Continue reading ‘2014 in Movies’ . . .

The NY Times, having finally given up on the Knicks, asked its readers to suggest better basketball for their Knicks beat reporter:

So the Sports department’s editors feel it is only merciful to give our Knicks beat writer, Scott Cacciola, a break from such woeful basketball. He deserves to see the game played at a higher level. For the next month or so, we would like to point him to some good, quality basketball, wherever it may be. Any suggestions?

Why only a month or so? It’s going to take years to fix this mess.

January 7, 2015

Max Temkin lists the essential 42 TNG episodes to watch for people who have never seen this great series:

The silver lining here is that TNG is a show designed for syndication — each episode is a self-contained story, and it’s okay to skip around. My episode guide below is designed to get you through the bumpy early seasons to see what TNG looks like when it becomes more than the sum of its parts — a great ensemble, world-class writing, and science fiction that is unparalleled today.

It’s been a while since I watched TNG with any real purpose, but I think I’ll be watching these episodes shortly, maybe with some tea. Earl Grey. Hot.

January 2, 2015

Poynter brings us its year-end list of media corrections. It includes this gem from Slate:

This post originally quoted photographer Tom Sanders as saying it takes him five years to get on the dance floor. It takes him five beers.

This is what happens when you dictate stories using Siri, although it has improved a bit in Iowa State.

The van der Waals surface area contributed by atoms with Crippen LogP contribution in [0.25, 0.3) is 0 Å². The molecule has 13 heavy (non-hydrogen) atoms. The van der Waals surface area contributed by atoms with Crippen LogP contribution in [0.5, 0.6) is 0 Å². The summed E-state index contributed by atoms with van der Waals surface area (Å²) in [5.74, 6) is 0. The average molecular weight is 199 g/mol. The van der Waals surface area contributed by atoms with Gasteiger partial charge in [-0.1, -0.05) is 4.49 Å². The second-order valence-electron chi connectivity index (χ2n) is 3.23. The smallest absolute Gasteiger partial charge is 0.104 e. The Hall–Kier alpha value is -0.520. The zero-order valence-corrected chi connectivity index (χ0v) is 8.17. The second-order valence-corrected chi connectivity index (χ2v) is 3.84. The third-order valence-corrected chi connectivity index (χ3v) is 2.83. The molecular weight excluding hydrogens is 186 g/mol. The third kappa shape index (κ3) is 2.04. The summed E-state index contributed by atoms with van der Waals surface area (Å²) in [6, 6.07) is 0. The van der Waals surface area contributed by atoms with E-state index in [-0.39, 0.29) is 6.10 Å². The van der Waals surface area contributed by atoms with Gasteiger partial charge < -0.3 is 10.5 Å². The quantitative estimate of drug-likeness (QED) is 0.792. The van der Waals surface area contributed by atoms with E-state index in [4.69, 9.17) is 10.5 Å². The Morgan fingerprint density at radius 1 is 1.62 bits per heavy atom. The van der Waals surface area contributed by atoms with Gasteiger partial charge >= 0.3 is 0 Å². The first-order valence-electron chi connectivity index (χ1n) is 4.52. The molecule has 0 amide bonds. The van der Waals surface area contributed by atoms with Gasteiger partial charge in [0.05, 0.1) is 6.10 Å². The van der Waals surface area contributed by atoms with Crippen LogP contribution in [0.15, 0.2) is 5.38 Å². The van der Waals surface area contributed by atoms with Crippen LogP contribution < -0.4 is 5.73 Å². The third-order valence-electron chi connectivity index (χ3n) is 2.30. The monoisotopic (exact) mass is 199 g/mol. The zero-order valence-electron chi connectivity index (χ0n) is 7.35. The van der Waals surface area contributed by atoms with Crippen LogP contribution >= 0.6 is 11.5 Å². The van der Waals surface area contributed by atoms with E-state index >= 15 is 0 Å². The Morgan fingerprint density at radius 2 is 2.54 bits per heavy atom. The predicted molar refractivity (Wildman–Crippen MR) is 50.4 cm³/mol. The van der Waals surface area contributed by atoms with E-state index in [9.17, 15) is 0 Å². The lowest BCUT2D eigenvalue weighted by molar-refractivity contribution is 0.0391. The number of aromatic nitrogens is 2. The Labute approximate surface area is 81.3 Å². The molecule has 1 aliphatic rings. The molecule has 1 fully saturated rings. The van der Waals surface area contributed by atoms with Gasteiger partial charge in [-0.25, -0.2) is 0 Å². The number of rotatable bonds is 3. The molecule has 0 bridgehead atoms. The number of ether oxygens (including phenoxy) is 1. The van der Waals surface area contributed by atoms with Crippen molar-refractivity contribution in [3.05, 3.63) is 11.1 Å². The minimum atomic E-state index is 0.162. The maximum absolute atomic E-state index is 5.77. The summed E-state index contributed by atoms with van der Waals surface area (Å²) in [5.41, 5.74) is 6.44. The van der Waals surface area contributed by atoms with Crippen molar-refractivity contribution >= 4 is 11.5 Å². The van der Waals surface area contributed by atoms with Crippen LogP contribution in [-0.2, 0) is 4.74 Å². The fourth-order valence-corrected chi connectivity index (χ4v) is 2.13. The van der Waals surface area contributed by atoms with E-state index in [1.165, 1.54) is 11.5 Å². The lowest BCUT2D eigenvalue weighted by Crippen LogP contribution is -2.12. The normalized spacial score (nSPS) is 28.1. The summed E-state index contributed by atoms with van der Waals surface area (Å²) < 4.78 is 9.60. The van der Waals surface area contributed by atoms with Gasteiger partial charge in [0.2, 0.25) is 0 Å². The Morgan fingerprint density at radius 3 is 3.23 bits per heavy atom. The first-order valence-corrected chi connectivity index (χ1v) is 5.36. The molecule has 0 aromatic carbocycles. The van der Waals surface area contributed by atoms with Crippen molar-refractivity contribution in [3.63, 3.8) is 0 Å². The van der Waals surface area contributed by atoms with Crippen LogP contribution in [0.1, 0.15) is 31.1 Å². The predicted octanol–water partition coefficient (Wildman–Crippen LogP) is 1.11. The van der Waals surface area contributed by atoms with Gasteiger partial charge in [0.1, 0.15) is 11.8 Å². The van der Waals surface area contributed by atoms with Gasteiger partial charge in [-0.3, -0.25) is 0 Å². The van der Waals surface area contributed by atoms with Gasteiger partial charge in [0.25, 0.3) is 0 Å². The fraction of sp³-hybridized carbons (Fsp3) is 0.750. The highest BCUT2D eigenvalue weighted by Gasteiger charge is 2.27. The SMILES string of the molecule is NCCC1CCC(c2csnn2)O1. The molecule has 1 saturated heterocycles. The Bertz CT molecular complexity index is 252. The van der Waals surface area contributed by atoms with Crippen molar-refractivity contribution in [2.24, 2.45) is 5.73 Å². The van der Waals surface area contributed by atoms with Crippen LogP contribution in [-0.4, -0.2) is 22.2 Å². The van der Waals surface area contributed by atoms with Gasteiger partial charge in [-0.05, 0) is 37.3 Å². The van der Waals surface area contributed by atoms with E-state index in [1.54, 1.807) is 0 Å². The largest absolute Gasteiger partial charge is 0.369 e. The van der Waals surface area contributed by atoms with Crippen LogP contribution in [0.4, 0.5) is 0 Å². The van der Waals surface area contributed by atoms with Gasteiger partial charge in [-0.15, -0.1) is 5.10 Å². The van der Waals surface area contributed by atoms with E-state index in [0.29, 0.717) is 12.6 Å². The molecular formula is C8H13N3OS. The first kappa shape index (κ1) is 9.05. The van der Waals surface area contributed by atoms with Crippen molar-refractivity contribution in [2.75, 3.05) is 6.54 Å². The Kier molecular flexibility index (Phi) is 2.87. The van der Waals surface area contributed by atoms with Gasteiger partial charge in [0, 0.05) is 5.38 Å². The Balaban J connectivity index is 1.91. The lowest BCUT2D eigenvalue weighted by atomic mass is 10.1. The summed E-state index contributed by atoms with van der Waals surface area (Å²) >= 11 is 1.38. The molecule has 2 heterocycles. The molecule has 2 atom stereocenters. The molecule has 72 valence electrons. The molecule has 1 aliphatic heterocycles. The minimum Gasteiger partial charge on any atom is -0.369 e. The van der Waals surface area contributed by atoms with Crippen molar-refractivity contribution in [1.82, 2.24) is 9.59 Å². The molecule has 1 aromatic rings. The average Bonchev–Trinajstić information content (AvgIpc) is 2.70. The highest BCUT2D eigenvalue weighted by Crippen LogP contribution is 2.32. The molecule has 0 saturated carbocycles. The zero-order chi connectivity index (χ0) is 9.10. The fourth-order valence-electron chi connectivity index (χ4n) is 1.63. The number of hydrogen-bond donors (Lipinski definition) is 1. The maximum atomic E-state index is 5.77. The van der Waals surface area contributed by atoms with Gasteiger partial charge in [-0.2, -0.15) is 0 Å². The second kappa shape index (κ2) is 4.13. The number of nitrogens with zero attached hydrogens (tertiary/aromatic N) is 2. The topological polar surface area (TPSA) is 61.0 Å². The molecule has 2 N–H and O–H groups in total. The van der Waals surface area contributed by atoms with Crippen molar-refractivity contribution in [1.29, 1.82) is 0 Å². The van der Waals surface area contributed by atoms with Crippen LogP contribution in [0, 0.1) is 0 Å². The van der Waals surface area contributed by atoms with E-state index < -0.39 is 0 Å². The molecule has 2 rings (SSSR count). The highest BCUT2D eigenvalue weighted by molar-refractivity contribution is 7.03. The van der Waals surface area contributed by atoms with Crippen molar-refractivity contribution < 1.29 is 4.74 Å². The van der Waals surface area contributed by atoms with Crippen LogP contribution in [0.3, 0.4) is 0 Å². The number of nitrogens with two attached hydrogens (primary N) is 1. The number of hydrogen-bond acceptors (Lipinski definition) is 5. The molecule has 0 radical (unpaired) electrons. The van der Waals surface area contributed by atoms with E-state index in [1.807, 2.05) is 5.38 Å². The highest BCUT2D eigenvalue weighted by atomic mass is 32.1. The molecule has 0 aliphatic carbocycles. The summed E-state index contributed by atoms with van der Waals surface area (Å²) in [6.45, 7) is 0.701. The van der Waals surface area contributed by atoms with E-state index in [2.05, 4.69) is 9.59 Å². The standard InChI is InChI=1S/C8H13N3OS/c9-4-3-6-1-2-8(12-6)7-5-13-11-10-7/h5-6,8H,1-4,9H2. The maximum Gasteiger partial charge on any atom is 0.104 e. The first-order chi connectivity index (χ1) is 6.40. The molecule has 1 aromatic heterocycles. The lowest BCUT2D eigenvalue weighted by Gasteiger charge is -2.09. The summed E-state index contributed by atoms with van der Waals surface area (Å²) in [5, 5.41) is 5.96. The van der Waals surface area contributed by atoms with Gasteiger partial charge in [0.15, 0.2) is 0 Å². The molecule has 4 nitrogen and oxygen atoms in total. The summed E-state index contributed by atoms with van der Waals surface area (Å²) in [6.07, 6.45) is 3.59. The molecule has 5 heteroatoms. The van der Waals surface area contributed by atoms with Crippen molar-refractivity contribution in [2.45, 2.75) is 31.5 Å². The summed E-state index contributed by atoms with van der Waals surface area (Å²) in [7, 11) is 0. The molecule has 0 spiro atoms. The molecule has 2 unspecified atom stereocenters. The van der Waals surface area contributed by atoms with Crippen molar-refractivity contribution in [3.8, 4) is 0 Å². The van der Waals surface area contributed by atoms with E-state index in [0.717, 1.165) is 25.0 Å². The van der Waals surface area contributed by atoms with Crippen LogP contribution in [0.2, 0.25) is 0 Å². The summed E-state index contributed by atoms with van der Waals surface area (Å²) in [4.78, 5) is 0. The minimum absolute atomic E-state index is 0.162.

Correction: it has improved a bit in iOS 8.

December 22, 2014

At over four pounds, the largest white truffle ever found was auctioned last week for $50,000 ($61,250 including auction fees).

“The reason why truffles have gotten so cheap all of a sudden is because they dropped all the import taxes,” another man said, turning to his wife, as Balestra breezed the pedestal past the next table.

“I wish I could take a picture of the smell,” the wife said, her eyes closed.

What do you make, and how many people do you invite, to use up a truffle of that size?

December 9, 2014

Psy’s ‘Gangnam Style’ has surpassed 2,147,483,648 views, which is the highest number that YouTube’s system can currently count to. The Washington Post does an excellent job of explaining why:

This is sort of complicated, so we won’t get into it too deep. But basically, YouTube codes its view count as a signed 32-bit integer, which means (a) it stores numbers as a string of 32 0s and 1s, with one of those slots reserved for determining if it’s a positive or negative number, (b) it can only count up to 2^(32-1), or 2,147,483,648, and (c) if it reaches that point, instead of counting to the next positive number, it will switch into negative integers. In terms of YouTube’s display, that would probably mean showing a view count of -2,147,483,647, which of course makes no sense.

The obvious question is why they decided to use a signed rather than an unsigned integer, but I assume it was needed for other calculation throughout the YouTube system — negative numbers would be useful when removing views due to bots, etc. for monetary purposes.

YouTube has upgraded the counter to a 64-bit signed int, which has a maximum value of 9,223,372,036,854,775,807. Why they didn’t go with a 128-bit signed int is beyond me.

December 3, 2014